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  • Paul Anthony Jones


(n.) a stretch of woodland frequented by foxes

Tod has been used as another word for a fox in English since medieval times, which makes a tod-stripe a stretch or ‘stripe’ of woodland frequented by foxes.

In this sense, the Oxford English Dictionary dates tod back to sometime around the early thirteenth century. But its use in as an element in placenames (like Todrig, ‘fox-hole’, and Toddleknowe ‘fox-hill’) and apparently surnames (the OED has a record of a Hugo Tod in the 1100s) would push that date further back into Old English territory.

That being said, no surviving record of an Old English word along these lines exists, so where the word tod itself comes from remains something of a mystery. One theory is that it’s related to another form of the word tod, which has long been used as a measurement of commodities like wool and hay. If that’s the case, the word may be meant to refer to the fox’s characteristic bushy tail; in this sense, tod is probably descended from some ancient Germanic word for unkempt hair, and survives in dialect English not only as a measurement but as a word for a patch of rough scrub or vegetation.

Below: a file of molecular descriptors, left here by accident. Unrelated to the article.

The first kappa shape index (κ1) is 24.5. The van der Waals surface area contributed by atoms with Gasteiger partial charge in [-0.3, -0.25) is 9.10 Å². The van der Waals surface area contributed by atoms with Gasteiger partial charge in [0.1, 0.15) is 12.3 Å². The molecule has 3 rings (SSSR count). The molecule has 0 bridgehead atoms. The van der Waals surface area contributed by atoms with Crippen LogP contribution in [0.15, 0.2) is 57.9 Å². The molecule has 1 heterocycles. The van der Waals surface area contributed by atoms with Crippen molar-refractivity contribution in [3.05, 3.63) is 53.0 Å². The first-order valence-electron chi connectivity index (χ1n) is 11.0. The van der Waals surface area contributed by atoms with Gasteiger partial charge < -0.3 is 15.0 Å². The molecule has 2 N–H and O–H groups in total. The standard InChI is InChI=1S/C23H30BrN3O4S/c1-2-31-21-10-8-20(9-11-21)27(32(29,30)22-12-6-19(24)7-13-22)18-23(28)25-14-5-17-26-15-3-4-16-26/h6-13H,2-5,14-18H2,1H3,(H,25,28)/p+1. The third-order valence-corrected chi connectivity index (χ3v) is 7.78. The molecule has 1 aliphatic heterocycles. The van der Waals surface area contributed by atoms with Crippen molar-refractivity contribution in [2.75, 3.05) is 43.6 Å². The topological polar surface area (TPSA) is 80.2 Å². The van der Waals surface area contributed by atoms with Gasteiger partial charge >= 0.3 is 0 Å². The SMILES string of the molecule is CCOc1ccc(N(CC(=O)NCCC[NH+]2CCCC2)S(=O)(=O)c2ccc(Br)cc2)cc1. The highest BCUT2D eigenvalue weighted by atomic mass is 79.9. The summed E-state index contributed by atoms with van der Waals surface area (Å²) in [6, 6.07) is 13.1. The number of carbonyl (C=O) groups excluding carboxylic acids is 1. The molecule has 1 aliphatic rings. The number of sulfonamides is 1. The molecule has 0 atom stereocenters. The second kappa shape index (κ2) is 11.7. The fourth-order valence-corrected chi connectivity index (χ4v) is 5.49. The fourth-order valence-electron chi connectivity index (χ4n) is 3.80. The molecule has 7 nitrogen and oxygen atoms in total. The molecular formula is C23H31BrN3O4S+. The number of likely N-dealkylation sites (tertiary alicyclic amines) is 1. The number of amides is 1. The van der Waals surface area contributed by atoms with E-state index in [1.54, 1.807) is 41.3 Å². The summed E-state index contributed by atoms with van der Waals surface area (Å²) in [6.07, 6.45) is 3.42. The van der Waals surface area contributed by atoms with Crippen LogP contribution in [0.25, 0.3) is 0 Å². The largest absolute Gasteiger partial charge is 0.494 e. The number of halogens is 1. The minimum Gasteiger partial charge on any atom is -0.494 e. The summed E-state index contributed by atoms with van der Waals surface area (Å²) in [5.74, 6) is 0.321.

There is another theory that tod might have older Irish or Celtic roots, and might in some way be related to an Old Irish word, táid, for a thief. Given the fox’s natural wiliness this theory makes semantic sense at least, but as the OED explains, this theory “poses phonological problems.”

No matter where the word comes from, tod has nevertheless been rooted in our language long enough to inspire a host of derivative terms, of which tod-stripe—which has been unearthed (no pun intended) as far back as the 1400s—is one. There’s also tod-bird, or tod-bairn, old nicknames for disruptive or unruly children; tod-track, a fox’s footprint; tod-tyke, a fox–dog hybrid; and tod and lambs, a Scots board game similar to draughts; and tod’s-turn, a sly trick.

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